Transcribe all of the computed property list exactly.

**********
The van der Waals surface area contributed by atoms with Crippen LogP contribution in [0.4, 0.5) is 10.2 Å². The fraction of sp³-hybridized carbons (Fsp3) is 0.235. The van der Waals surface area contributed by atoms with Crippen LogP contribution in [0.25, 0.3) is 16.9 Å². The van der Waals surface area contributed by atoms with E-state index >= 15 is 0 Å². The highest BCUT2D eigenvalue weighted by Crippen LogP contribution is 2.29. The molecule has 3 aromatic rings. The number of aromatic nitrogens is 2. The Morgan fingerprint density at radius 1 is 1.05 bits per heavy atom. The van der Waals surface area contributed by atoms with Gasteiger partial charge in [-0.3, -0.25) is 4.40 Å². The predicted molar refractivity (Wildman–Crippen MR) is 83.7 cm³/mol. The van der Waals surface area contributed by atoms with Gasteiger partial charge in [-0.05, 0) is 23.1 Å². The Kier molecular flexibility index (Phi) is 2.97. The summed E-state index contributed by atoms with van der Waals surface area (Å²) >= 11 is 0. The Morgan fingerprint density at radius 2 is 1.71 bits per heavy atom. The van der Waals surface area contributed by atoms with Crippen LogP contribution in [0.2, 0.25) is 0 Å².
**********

The van der Waals surface area contributed by atoms with Crippen LogP contribution in [0.4, 0.5) is 10.2 Å². The fraction of sp³-hybridized carbons (Fsp3) is 0.235. The van der Waals surface area contributed by atoms with Crippen LogP contribution in [0.25, 0.3) is 16.9 Å². The van der Waals surface area contributed by atoms with E-state index >= 15 is 0 Å². The highest BCUT2D eigenvalue weighted by Crippen LogP contribution is 2.29. The molecule has 3 aromatic rings. The number of aromatic nitrogens is 2. The Morgan fingerprint density at radius 1 is 1.05 bits per heavy atom. The van der Waals surface area contributed by atoms with Gasteiger partial charge in [-0.3, -0.25) is 4.40 Å². The predicted molar refractivity (Wildman–Crippen MR) is 83.7 cm³/mol. The van der Waals surface area contributed by atoms with Gasteiger partial charge in [-0.05, 0) is 23.1 Å². The Kier molecular flexibility index (Phi) is 2.97. The summed E-state index contributed by atoms with van der Waals surface area (Å²) >= 11 is 0. The Morgan fingerprint density at radius 2 is 1.71 bits per heavy atom. The van der Waals surface area contributed by atoms with Crippen LogP contribution in [0.2, 0.25) is 0 Å².